Ratcheting up the rhetoric (read: humiliation), Iran announced that all US ships in the Strait of Hormuz are now within target range.
American’s reasoning that the nuclear deal with Iran and the freeing up of billions of dollars of frozen Iranian money previously denied to them through international sanctions would bring the Islamic Republic into the “family of nations” is naïve at best and extremely dangerous at worst.
Ratcheting up the rhetoric (read: humiliation), the Islamic Republic of Iran announced at the beginning of the week that they have made significant advances in their surface-to-surface missile technology, making all U.S. ships in the Strait of Hormuz, within target range.
“We have greatly increased the range of our marine cruise missiles and currently possess missiles with a range of 200 kilometers which are anti-ship and anti-surface,” said Iranian defense minister Brig. Gen. Hossein Dehqan. “We have succeeded in changing the strategic systems of cruise missiles and increasing the power of their engines and ranges.”
The defense minister added that with the new missile technology, Iranian coast-to-sea missiles can now hit the targets at a distance of 100 kilometers (62 miles) from the coast.
Earlier this month, it was revealed that the U.S. paid Iran $400 million last January, essentially as a ransom for the four Americans that were released when the nuclear deal went into effect. In addition, America, recently paid Iran $1.3 billion to settle an arms deal that fell through when the ayatollahs Islamists took over Iran in the in 1979 Islamic revolution.
The State Department recently admitted that it could not guarantee that the money would not be used to facilitate international terrorism or that it wouldn’t end up in the hands of the Revolutionary Guard Corps.
Since the signing of the agreement and the release of the prisoners, Iran has detained American dual national Reza “Robin” Shahini who was in Iran to visit his sick mother, along with joined two other U.S. citizens and at least four dual nationals from Britain, Canada and France.
Far from prompting a more strident response, the U.S. has responded by issuing a travel a travel advisory, warning Americans, and particularly dual nationals, against visiting the country. The warning states that in the event of an arrest the U.S. government’s “ability to assist … is extremely limited” and that Americans should “make their own plans in the event of an emergency.”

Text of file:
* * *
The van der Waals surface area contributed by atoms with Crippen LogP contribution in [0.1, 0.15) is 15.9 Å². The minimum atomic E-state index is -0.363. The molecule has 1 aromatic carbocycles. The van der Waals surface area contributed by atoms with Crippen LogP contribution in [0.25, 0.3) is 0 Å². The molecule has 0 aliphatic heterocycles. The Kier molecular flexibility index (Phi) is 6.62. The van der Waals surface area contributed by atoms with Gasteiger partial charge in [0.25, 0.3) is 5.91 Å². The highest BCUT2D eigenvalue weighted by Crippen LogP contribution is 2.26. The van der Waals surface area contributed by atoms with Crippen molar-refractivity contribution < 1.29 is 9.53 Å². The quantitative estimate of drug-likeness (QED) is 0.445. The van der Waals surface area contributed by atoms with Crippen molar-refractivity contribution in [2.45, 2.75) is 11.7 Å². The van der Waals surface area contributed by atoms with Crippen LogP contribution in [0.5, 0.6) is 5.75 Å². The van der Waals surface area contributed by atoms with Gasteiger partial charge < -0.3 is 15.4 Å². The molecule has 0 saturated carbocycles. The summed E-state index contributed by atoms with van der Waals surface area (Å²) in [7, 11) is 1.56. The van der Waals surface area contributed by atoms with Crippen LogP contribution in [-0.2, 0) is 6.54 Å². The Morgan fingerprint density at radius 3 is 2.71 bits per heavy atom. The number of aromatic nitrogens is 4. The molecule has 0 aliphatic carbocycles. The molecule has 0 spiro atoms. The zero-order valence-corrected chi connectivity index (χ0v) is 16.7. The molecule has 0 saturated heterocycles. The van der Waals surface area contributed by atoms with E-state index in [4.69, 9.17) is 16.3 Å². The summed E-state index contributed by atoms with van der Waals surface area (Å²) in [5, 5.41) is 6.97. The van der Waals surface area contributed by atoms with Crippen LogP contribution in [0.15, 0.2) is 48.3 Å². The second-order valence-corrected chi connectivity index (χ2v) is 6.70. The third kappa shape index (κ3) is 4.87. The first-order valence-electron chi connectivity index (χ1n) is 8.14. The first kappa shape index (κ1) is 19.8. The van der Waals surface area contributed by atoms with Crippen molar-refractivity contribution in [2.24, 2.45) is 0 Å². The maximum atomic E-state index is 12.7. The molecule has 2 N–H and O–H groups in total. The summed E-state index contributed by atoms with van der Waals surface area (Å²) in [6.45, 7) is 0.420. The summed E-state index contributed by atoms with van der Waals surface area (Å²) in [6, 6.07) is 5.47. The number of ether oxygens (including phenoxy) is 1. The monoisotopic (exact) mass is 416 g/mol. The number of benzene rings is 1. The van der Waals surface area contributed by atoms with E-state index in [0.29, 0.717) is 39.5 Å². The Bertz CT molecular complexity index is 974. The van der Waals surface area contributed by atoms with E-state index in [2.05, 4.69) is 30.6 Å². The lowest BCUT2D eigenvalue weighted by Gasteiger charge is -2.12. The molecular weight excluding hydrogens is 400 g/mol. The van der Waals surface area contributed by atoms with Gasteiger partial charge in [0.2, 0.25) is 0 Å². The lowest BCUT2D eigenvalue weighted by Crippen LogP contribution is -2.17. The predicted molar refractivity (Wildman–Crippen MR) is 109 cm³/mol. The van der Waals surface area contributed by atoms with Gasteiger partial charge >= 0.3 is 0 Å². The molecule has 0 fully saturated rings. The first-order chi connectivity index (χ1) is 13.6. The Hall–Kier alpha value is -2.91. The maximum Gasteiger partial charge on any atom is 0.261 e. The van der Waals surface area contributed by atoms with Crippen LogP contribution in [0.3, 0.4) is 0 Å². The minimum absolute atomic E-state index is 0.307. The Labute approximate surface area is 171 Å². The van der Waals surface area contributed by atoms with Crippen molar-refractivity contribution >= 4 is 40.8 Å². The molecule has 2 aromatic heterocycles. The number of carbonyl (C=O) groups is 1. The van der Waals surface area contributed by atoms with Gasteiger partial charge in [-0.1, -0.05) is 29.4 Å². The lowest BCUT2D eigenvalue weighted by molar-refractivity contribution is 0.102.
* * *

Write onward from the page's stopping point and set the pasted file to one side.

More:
Meanwhile, Iran continues to expand its influence into Latin America. Iranian Foreign Minister Javad Zarif’s recent diplomatic tour of the area has raised concerns that the Islamic Republic seeks to solidify its terrorist base south of the U.S.
A source speaking to The Washington Free Beacon said that a terrorist in Latin America “can travel easily to Venezuela, and once there, they can get to Nicaragua or Cuba without passports or visas, which poses a national security risk for our nation.”
In a statement about Zarif’s tour, Rep. Ileana Ros-Lehtinen (R., Fla.), chair of the House Subcommittee on the Middle East and North Africa, said, “The timing of Zarif’s trip is significant as Iran could use many of these rogue regimes to circumvent remaining sanctions, undermine U.S. interests, and expand the drug trafficking network that helps finance its illicit activities.
“Tehran’s classic playbook is to use cultural centers, new embassies or consulates, or cooperative agreements on various areas to act as façades aimed at expanding Iran’s radical extremist network.”
Just last month (and post sanctions relief) Iran threatened to pull out of the agreement on the contention that that the U.S. had not lived up to its commitments. This statement, made with a straight face by Iranian President Hassan Rouhani was notwithstanding themultitude of violations and twisting of the agreement made by Iran since the signing.
So what’s going on here?
“Without understanding Iranian culture, it is impossible to understand what is going on,” said Harold Rhode, an expert on Islamic culture who worked for the Pentagon for 28 years, in an interview with The Algemeiner. “Nothing is in and of itself. The way negotiations work among Iranians is that an agreement as we understand it means nothing. It is nothing more than a step along the way to getting what they want.”
Rhode explained, “In the Middle East, you never take responsibility for anything yourself; you always push whatever it is onto somebody else. You blame others. And the problem is that both President Obama and Secretary of State Kerry, I don’t know whether willfully or unwillfully, refuse to understand Iran in the Iranian context. And the Iranian context is that the agreement means nothing, except as a way to shame America into doing what Iran wants, which is to push further and further.
“From an Iranian cultural point of view, at all times there is a balance — ‘Are you giving it or are you getting it?’ … It’s simply domination; it’s simply power.”
Simply put, until America realizes that with the ayatollahs, there is no “being friends.” Unless it changes course, America will be strung along, duped and played for the fool by Iran with consequences potentially too horrific to imagine.
CLARION PROJECT – CHALLENGING EXTREMISM – PROMOTING DIALOGUE